timely bullish call on
in early March.
Rosencrans believes "others can and will duplicate VistaPrint's model." Capital Growth Financial does not have an investment banking relationship with VistaPrint and Rosencrans, who has a sell rating on the stock, does not have a position in the stock.
Another issue that may open the door for competitors is VistaPrint's reputation. It appears customers either love or hate the company. VistaPrint boasts that 63% of revenue came from repeat business in the third quarter.
However, Internet message boards are full of complaints from unhappy consumers who have received charges for Passporttofun and BusinessMax on their credit cards after purchasing products from VistaPrint. A VistaPrint spokesperson said that those are reward programs that users must opt into and that they are sent several emails confirming their participation. Nevertheless, the charges seem to have caught quite a few people off guard.
VistaPrint has been able to create its large customer database through aggressive marketing techniques. However, the company's email campaigns have landed it on one or more blacklisting entities, according to the company's most recent 10-Q filing. VistaPrint believes its email solicitations comply with all laws and the company is a member of the Messaging Anti-Abuse Working Group, which promotes best practices for email marketing.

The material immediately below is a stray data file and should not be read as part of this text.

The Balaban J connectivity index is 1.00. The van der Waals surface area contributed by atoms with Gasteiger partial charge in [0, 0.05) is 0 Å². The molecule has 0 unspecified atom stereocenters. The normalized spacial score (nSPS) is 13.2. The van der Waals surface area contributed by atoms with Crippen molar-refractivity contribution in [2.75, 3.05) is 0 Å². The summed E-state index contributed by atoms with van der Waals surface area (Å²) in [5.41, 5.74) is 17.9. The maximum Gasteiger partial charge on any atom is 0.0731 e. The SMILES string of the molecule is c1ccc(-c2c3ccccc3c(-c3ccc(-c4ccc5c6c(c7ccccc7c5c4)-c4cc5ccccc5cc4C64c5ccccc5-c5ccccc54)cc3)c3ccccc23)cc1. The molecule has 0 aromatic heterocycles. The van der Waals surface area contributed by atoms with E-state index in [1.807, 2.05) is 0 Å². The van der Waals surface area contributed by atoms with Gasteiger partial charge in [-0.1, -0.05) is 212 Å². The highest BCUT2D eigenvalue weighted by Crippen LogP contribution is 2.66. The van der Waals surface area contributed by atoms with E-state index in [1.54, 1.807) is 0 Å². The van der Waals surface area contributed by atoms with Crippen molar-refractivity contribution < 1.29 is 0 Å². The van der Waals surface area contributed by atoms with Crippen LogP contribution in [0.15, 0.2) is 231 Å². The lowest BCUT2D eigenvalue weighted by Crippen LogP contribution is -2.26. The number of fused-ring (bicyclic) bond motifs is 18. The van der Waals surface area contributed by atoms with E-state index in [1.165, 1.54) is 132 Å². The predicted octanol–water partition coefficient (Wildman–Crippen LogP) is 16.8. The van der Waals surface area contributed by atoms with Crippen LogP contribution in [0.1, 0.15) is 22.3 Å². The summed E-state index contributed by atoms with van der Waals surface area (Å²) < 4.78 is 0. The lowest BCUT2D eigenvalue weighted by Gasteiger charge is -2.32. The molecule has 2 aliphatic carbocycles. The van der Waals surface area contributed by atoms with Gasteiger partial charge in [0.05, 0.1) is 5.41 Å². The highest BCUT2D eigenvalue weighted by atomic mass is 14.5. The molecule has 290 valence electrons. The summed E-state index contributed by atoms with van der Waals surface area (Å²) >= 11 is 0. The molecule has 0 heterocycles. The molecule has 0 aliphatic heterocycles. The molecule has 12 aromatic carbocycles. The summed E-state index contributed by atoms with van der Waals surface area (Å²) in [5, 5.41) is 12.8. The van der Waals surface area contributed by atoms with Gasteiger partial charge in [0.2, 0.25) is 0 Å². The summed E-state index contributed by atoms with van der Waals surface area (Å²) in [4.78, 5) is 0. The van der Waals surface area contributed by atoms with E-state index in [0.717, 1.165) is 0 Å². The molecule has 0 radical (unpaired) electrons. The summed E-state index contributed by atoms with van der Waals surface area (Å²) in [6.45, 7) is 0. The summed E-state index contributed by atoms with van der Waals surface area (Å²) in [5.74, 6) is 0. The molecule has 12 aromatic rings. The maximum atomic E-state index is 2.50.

The Better Business Bureau has an unsatisfactory rating on VistaPrint: It received 129 complaints in the past 12 months. Of these, 76 were resolved by the company, 52 were administratively resolved (which means the case is closed but doesn't guarantee that the complaining party was satisfied) and one remains unresolved. That compares with iPrint, which had five resolved complaints, or Printingforless.com, which had zero complaints in the same period. Both companies have a satisfactory record. But keep in mind, both businesses have a smaller customer base than VistaPrint.
The stock is currently trading around $31. But Rosencrans believes the stock is worth $20 based on an enterprise value-to-sales ratio of 4.4. While VistaPrint is the only online consumer-focused printer that is publicly traded, Rosencrans notes other printers such as
R.R. Donnelley & Sons
Bowne & Co.
( BNE) and
( IQW) trade at an EV/sales multiple of 1 or below.
One last issue that could put pressure on the stock -- on March 29, 29.5 million shares were freed from lockup. There are currently 40.1 million shares outstanding, so liquidation of those shares could weigh heavily on the stock price. Executives, including Keane, directors and venture capital partners have already dumped some shares. The company estimates that 16 million shares have not yet been sold.
VistaPrint is an example of a strong business that is probably at the top of its game right now. As more competitors invade the space, it's likely the stock will have nowhere to go but down.
In keeping with TSC's editorial policy, Lichtenfeld doesn't own or short individual stocks. He also doesn't invest in hedge funds or other private investment partnerships.
Marc Lichtenfeld was previously an analyst at Avalon Research Group and The Weiss Group and a trader at Carlin Equities. He holds NASD 86, 87, 7 and 63 licenses. His prior journalism experience includes being a reporter/anchor for On24 in San Francisco and a managing editor of InvestorsObserver, a personal finance Web site. He is a graduate of the State University of New York at Albany. He appreciates your feedback;
to send him an email.